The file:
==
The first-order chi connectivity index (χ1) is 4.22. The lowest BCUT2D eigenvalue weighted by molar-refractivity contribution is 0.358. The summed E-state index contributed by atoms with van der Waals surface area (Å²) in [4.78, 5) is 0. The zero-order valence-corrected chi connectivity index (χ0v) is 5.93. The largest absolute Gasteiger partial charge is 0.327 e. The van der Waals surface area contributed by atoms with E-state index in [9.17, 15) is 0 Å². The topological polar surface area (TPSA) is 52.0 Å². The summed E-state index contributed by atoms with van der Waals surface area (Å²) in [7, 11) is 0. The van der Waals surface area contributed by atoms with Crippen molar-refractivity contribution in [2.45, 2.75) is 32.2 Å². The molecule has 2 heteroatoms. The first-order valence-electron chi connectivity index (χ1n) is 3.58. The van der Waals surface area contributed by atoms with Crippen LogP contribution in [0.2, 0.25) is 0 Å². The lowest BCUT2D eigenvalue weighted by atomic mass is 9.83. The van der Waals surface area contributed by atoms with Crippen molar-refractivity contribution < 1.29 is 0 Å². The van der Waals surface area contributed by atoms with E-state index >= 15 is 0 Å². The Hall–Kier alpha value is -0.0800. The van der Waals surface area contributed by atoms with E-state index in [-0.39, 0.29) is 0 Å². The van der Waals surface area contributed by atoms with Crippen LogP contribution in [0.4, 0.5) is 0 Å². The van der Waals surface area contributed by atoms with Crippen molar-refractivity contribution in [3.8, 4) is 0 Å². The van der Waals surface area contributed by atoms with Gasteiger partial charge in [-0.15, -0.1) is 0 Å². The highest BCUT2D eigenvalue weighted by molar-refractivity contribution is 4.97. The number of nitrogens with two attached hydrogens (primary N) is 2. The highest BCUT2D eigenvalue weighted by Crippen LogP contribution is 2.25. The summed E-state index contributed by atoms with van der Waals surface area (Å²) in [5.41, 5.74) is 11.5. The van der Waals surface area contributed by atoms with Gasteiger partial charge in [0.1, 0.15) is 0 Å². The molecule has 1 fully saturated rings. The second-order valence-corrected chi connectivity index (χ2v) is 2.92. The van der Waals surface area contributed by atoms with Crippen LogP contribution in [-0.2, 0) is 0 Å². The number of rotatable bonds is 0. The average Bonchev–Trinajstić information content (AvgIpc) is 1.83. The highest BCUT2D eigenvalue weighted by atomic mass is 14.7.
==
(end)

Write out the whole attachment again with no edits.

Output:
The first-order chi connectivity index (χ1) is 4.22. The lowest BCUT2D eigenvalue weighted by molar-refractivity contribution is 0.358. The summed E-state index contributed by atoms with van der Waals surface area (Å²) in [4.78, 5) is 0. The zero-order valence-corrected chi connectivity index (χ0v) is 5.93. The largest absolute Gasteiger partial charge is 0.327 e. The van der Waals surface area contributed by atoms with E-state index in [9.17, 15) is 0 Å². The topological polar surface area (TPSA) is 52.0 Å². The summed E-state index contributed by atoms with van der Waals surface area (Å²) in [7, 11) is 0. The van der Waals surface area contributed by atoms with Crippen molar-refractivity contribution in [2.45, 2.75) is 32.2 Å². The molecule has 2 heteroatoms. The first-order valence-electron chi connectivity index (χ1n) is 3.58. The van der Waals surface area contributed by atoms with Crippen LogP contribution in [0.2, 0.25) is 0 Å². The lowest BCUT2D eigenvalue weighted by atomic mass is 9.83. The van der Waals surface area contributed by atoms with Crippen molar-refractivity contribution < 1.29 is 0 Å². The van der Waals surface area contributed by atoms with E-state index >= 15 is 0 Å². The Hall–Kier alpha value is -0.0800. The van der Waals surface area contributed by atoms with E-state index in [-0.39, 0.29) is 0 Å². The van der Waals surface area contributed by atoms with Crippen LogP contribution in [0.4, 0.5) is 0 Å². The van der Waals surface area contributed by atoms with Crippen molar-refractivity contribution in [3.8, 4) is 0 Å². The van der Waals surface area contributed by atoms with Gasteiger partial charge in [-0.15, -0.1) is 0 Å². The highest BCUT2D eigenvalue weighted by molar-refractivity contribution is 4.97. The number of nitrogens with two attached hydrogens (primary N) is 2. The highest BCUT2D eigenvalue weighted by Crippen LogP contribution is 2.25. The summed E-state index contributed by atoms with van der Waals surface area (Å²) in [5.41, 5.74) is 11.5. The van der Waals surface area contributed by atoms with Gasteiger partial charge in [0.1, 0.15) is 0 Å². The molecule has 1 fully saturated rings. The second-order valence-corrected chi connectivity index (χ2v) is 2.92. The van der Waals surface area contributed by atoms with Crippen LogP contribution in [-0.2, 0) is 0 Å². The number of rotatable bonds is 0. The average Bonchev–Trinajstić information content (AvgIpc) is 1.83. The highest BCUT2D eigenvalue weighted by atomic mass is 14.7.